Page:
New restaurant to open next week in former Cafe Dolce space in downtown Meriden

New restaurant to open next week in former Cafe Dolce space in downtown Meriden

reporter photo

MERIDEN — Cafe Dolce on West Main Street, which closed last month, will reopen under a new name and ownership Monday morning. 

Kuitima Dalipovski bought the business from Paula Brennan and is reopening as the Downtown Coffee Shop.

“I wanted to keep it simple,” Dalipovski said. 

Dalipovski, of Waterbury, has been in the restaurant business for 20 years, both as a waitress and a manager. Two years ago, she decided to branch out on her own but kept getting outbid by larger operators. The opportunity at 33 W. Main St. came easier, she said.

”This fell into my lap,” she said. “So many people walk by and ask if we’re opened. I hope this does good.”

The small restaurant is a local favorite for workers at the police/court complex across the street and the Department of Children and Family office at 1 W. Main St. 

”We're very pleased that the coffee shop is scheduled to reopen under new ownership and look forward to working with the new owner,” said city Economic Development Director Juliet Burdelski.  

Equipment, supplies, decor and furnishings have been purchased and Dalipovski plans to offer coffee, sandwiches, muffins, soups, paninis, grinders and lunch specials in addition to a variety of cheesecakes, parfaits, pies and desserts.

“It’s going to be healthier,” she said.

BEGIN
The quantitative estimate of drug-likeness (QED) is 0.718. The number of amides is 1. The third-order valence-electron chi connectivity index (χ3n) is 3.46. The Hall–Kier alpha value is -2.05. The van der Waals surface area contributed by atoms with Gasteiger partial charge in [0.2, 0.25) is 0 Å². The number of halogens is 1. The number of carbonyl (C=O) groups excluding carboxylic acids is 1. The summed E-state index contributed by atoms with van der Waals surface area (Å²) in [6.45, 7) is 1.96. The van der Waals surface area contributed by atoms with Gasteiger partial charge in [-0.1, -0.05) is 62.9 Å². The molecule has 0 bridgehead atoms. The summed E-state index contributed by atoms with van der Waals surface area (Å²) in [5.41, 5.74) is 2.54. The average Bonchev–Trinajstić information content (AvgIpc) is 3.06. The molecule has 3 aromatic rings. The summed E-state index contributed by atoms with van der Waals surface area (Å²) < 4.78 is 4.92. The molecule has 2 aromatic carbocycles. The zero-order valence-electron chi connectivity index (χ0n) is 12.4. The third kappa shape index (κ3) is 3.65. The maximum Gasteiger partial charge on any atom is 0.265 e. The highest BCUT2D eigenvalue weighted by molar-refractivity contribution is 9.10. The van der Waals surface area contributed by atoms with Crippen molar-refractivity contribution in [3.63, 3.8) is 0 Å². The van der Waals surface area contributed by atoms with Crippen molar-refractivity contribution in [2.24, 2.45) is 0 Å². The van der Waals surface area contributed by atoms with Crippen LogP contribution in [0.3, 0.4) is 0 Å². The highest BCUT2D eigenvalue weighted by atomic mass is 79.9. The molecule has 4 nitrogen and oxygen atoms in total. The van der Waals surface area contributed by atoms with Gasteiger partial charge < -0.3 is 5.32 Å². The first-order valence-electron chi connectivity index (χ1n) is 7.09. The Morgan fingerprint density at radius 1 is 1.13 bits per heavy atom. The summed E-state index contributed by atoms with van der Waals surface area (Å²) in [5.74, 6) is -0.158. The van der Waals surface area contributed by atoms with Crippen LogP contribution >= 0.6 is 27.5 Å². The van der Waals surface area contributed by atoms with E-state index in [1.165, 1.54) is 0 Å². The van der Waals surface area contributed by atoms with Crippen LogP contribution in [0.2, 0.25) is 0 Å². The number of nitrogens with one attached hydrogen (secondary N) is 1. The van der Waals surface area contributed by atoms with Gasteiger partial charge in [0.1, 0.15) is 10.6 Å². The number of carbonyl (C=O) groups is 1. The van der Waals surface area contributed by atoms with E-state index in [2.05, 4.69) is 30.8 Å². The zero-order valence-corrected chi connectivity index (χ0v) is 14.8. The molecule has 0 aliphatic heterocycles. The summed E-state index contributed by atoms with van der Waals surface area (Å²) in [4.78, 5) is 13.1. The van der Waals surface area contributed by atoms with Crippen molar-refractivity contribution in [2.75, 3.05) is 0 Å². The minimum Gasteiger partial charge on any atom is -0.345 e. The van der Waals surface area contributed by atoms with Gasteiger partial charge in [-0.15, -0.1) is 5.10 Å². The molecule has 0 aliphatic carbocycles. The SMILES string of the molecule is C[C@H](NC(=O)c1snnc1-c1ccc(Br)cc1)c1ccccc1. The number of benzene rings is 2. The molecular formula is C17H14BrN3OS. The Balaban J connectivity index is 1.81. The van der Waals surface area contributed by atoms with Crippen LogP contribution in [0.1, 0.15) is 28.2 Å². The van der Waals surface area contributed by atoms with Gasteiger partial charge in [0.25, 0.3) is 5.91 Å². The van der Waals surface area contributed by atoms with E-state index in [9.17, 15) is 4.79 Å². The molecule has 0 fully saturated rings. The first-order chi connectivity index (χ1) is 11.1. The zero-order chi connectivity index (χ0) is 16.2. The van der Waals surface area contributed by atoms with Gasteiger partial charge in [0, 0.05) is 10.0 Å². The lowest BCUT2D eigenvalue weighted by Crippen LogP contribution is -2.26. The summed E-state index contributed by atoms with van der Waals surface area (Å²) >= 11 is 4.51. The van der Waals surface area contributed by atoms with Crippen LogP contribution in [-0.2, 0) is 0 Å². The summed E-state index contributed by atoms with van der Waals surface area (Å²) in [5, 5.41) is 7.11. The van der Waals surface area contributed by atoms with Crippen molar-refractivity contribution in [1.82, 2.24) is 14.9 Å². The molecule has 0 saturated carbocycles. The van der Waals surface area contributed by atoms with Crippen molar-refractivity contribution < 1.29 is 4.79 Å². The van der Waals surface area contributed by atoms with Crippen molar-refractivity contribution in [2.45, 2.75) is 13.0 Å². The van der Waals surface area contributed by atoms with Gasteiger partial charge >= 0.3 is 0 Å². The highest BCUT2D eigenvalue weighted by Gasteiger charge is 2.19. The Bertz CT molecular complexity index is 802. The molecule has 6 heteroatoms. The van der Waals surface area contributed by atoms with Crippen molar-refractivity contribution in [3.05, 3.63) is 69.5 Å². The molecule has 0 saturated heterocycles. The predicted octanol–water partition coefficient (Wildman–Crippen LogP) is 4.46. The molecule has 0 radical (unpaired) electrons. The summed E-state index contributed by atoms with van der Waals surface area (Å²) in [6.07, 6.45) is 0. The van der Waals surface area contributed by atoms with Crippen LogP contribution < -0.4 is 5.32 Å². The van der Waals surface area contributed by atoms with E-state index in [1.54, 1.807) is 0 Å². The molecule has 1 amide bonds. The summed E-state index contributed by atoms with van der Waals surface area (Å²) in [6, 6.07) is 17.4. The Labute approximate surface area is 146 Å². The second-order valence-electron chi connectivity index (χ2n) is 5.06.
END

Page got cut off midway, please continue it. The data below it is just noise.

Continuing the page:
Dalipovski wants to bring her brand of friendship and customer service to the new
location, and has come to appreciate the city.

“Meriden grows on you,” she said. “It’s like home. Even though a lot of business will be grab and go, I like to serve people and talk. ”

 Her staff will be son, Dennis Dalipovski, and a waitress.

“It’s a little family thing,” she said. “I’m excited, I want it to work. I want it to be like home.”

Brennan owned Cafe Dolce for less than a year after buying it from longtime owner and founder Sara Owen. Brennan closed her business for personal reasons, she said last month.

Landlord Ross Gulino and the staff at Making Meriden Business Center worked to find someone interested in a coffee shop and lunch business with a steady clientele.

"It is almost a turn key business," said Lisa Biesak, of Making Meriden Business Center.

"A coffee shop is vital to downtown," added David Cooley, the center's director. “The quick turnaround of the coffee shop is a positive sign that investors and entrepreneurs see opportunities in Meriden.”


Twitter: @Cconnbiz


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